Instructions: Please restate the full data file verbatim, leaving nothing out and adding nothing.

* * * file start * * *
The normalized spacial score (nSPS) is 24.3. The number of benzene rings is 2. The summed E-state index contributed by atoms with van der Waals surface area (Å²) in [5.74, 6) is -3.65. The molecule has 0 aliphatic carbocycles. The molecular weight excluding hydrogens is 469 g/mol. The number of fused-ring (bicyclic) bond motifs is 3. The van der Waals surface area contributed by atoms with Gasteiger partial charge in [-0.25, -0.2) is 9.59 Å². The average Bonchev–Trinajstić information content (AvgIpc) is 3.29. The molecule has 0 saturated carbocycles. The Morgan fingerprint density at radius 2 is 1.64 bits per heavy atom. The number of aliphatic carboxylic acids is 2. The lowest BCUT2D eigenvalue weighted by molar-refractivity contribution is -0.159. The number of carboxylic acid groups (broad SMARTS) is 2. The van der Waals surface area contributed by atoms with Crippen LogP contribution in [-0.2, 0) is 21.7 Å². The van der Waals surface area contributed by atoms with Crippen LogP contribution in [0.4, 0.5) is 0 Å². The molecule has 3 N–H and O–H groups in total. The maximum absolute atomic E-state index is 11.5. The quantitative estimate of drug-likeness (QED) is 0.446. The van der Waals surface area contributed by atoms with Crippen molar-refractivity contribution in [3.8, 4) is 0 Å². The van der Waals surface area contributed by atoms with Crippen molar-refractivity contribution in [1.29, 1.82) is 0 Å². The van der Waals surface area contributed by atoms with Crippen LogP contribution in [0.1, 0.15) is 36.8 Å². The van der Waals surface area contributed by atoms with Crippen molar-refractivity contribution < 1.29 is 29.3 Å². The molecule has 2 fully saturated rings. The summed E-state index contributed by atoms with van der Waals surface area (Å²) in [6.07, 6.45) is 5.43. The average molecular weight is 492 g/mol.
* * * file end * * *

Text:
The normalized spacial score (nSPS) is 24.3. The number of benzene rings is 2. The summed E-state index contributed by atoms with van der Waals surface area (Å²) in [5.74, 6) is -3.65. The molecule has 0 aliphatic carbocycles. The molecular weight excluding hydrogens is 469 g/mol. The number of fused-ring (bicyclic) bond motifs is 3. The van der Waals surface area contributed by atoms with Gasteiger partial charge in [-0.25, -0.2) is 9.59 Å². The average Bonchev–Trinajstić information content (AvgIpc) is 3.29. The molecule has 0 saturated carbocycles. The Morgan fingerprint density at radius 2 is 1.64 bits per heavy atom. The number of aliphatic carboxylic acids is 2. The lowest BCUT2D eigenvalue weighted by molar-refractivity contribution is -0.159. The number of carboxylic acid groups (broad SMARTS) is 2. The van der Waals surface area contributed by atoms with Crippen LogP contribution in [-0.2, 0) is 21.7 Å². The van der Waals surface area contributed by atoms with Crippen LogP contribution in [0.4, 0.5) is 0 Å². The molecule has 3 N–H and O–H groups in total. The maximum absolute atomic E-state index is 11.5. The quantitative estimate of drug-likeness (QED) is 0.446. The van der Waals surface area contributed by atoms with Crippen molar-refractivity contribution in [3.8, 4) is 0 Å². The van der Waals surface area contributed by atoms with Crippen molar-refractivity contribution in [1.29, 1.82) is 0 Å². The van der Waals surface area contributed by atoms with Crippen LogP contribution in [0.1, 0.15) is 36.8 Å². The van der Waals surface area contributed by atoms with Crippen molar-refractivity contribution < 1.29 is 29.3 Å². The molecule has 2 fully saturated rings. The summed E-state index contributed by atoms with van der Waals surface area (Å²) in [6.07, 6.45) is 5.43. The average molecular weight is 492 g/mol.